Toxicity data reveal no safety concerns with S/N1806 bladder cancer trial

26 Oct 2022
Toxicity data reveal no safety concerns with S/N1806 bladder cancer trial

Updated toxicity data from the ongoing SWOG/NRG 1806 clinical trial, which tests combining chemoradiation therapy with immunotherapy in patients with localised muscle-invasive bladder cancer, reveal no significant safety concerns with the combination.

S/N1806 study team member Sameer G Jhavar, MD, PhD, of Baylor Scott and White Health, of Temple, Texas, presented a safety report on 213 patients as an oral presentation at the 2022 annual meeting of the American Society for Radiation Oncology (ASTRO) in San Antonio on October 25.

Patients enroled to the phase 3 S/N1806 trial have non-metastatic muscle-invasive bladder cancer.

All patients on the trial are randomised 1:1 to one of two treatment arms.

Patients on both arms are treated with standard trimodality therapy, which combines endoscopic surgery to maximally remove the bladder tumour with chemoradiation therapy.

The one half of patients on the investigational arm also receive the immunotherapy drug atezolizumab in combination with the chemoradiation, every three weeks for six months.

The lead author on the report is Parminder Singh, MD, a SWOG investigator at the Mayo Clinic in Phoenix, Arizona.

“This is a randomised phase 3 clinical trial investigating the addition of immunotherapy to bladder-preserving trimodality chemoradiation therapy,” Singh said. “There is no sign of significant toxicity concerns in the investigative arm, which suggests the regimen is safe, and the trial continues to accrue very well. If positive, the trial may lead to improved treatment options for patients with bladder cancer by which they can preserve their bladder.”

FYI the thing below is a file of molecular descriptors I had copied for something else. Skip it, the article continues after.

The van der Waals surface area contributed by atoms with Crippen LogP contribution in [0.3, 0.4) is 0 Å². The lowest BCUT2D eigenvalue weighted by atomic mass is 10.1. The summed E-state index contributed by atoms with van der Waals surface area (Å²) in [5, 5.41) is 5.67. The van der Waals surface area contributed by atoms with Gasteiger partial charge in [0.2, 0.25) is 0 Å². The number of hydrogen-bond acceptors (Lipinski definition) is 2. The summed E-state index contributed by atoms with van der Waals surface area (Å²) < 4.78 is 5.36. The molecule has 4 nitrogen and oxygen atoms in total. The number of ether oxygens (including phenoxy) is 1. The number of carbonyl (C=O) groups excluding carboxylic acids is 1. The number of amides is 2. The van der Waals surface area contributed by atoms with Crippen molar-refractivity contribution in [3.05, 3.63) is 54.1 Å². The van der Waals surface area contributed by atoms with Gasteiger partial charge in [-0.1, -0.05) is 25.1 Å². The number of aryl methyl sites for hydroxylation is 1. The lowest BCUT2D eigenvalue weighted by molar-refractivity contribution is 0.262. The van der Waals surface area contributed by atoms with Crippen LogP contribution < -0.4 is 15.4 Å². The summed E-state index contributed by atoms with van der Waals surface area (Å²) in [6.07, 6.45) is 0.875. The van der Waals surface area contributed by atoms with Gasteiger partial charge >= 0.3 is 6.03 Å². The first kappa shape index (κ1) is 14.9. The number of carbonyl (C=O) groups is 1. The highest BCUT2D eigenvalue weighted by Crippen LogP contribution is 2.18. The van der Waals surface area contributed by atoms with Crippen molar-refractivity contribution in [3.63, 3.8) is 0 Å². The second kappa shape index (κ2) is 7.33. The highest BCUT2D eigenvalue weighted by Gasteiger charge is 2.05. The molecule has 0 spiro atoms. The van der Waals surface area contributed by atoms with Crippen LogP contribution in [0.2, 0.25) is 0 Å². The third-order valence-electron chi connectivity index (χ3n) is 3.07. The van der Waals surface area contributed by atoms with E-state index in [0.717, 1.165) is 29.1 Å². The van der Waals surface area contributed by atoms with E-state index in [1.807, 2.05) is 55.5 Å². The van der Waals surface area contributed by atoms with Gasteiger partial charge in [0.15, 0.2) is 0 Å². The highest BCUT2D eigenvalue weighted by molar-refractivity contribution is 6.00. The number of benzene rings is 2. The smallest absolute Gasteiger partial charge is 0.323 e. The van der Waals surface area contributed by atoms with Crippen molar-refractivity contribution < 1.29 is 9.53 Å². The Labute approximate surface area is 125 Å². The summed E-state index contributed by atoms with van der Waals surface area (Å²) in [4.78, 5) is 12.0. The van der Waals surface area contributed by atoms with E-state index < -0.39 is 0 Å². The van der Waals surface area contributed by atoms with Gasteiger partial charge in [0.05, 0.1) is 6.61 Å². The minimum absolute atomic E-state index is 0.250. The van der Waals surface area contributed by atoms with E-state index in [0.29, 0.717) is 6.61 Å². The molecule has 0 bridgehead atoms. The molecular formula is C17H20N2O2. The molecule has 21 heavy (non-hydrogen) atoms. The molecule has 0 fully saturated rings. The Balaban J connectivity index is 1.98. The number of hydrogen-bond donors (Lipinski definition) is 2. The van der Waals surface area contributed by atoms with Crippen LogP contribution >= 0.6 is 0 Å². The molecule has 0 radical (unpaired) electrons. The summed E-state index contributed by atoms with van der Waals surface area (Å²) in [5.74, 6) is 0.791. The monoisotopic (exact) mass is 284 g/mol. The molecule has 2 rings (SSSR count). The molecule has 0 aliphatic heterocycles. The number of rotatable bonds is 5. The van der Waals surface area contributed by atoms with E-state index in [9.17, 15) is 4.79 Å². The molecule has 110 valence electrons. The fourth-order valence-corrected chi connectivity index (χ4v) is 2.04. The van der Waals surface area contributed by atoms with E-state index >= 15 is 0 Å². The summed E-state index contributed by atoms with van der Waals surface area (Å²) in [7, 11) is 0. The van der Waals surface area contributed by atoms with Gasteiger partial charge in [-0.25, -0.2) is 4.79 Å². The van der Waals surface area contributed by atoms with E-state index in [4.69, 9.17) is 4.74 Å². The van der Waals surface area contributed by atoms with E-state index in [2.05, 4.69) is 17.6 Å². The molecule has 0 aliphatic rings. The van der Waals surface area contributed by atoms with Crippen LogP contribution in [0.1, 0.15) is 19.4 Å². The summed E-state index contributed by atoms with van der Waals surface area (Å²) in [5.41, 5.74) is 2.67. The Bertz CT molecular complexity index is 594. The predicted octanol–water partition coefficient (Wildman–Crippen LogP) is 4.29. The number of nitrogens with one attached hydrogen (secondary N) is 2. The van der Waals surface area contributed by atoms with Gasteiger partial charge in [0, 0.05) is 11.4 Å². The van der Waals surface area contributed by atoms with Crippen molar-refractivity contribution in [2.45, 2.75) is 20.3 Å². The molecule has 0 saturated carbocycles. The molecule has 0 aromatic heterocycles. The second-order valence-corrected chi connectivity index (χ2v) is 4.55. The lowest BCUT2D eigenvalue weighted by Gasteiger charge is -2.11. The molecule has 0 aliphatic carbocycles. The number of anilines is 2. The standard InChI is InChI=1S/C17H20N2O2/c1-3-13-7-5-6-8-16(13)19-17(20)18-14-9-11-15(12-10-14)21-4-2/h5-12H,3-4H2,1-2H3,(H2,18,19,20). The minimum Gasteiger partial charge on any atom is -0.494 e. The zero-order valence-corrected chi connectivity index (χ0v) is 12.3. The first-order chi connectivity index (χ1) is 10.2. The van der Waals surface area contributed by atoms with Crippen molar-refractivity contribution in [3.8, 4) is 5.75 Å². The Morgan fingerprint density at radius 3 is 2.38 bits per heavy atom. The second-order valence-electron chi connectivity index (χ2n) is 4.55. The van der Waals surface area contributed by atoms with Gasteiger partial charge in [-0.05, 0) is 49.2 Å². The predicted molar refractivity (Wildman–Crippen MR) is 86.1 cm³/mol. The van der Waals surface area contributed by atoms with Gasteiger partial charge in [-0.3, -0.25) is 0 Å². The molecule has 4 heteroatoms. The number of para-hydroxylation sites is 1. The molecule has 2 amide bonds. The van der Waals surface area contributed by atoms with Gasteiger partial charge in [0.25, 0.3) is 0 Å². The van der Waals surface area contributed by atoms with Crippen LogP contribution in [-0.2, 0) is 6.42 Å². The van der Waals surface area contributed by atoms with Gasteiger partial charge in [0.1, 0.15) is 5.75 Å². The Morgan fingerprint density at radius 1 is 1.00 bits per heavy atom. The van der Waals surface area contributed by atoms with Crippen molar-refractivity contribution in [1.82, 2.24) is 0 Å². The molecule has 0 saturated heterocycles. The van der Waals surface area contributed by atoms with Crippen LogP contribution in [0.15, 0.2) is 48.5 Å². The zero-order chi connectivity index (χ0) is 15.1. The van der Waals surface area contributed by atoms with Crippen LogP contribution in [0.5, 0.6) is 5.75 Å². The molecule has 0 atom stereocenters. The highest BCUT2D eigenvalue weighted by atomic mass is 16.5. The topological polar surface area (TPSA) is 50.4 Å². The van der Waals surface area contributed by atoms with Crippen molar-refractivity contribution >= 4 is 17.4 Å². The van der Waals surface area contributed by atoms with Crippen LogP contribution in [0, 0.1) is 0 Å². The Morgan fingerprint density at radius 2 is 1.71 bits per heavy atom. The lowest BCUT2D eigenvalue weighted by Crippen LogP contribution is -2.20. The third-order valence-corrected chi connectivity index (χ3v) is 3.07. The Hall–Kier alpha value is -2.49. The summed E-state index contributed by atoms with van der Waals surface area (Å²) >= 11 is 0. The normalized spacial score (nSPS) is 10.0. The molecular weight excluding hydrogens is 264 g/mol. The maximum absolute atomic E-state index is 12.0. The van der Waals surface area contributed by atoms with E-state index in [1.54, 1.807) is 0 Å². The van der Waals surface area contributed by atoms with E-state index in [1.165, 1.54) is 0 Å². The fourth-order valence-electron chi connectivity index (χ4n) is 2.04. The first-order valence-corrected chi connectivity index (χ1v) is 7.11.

Among the 213 patients assessed, 113 received the trimodality therapy plus atezolizumab combination.

The remaining 100 patients were randomised to the control arm of trimodality therapy alone.

Overall, 65 of the 113 patients (58 percent) on the atezolizumab arm reported Grade 3 or higher toxicities, compared to 44 of 100 patients (44 percent) on the control arm.

Most toxicities were haematological and were not considered to be immune related by the treating physician.

However, a number of known immune-related adverse events of atezolizumab were reported at Grade 3 or higher on the investigational arm.

An earlier pre-specified safety analysis of the first 80 patients enroled to the trial also showed no significant increase in toxicity on the investigational arm as compared to the control arm.

The S/N1806 trial continues to accrue well and is expected to reach its enrolment goal of 475 patients within the next two years.

It is the largest study investigating bladder-preserving therapy in North America. 

Source: SWOG Cancer Research Network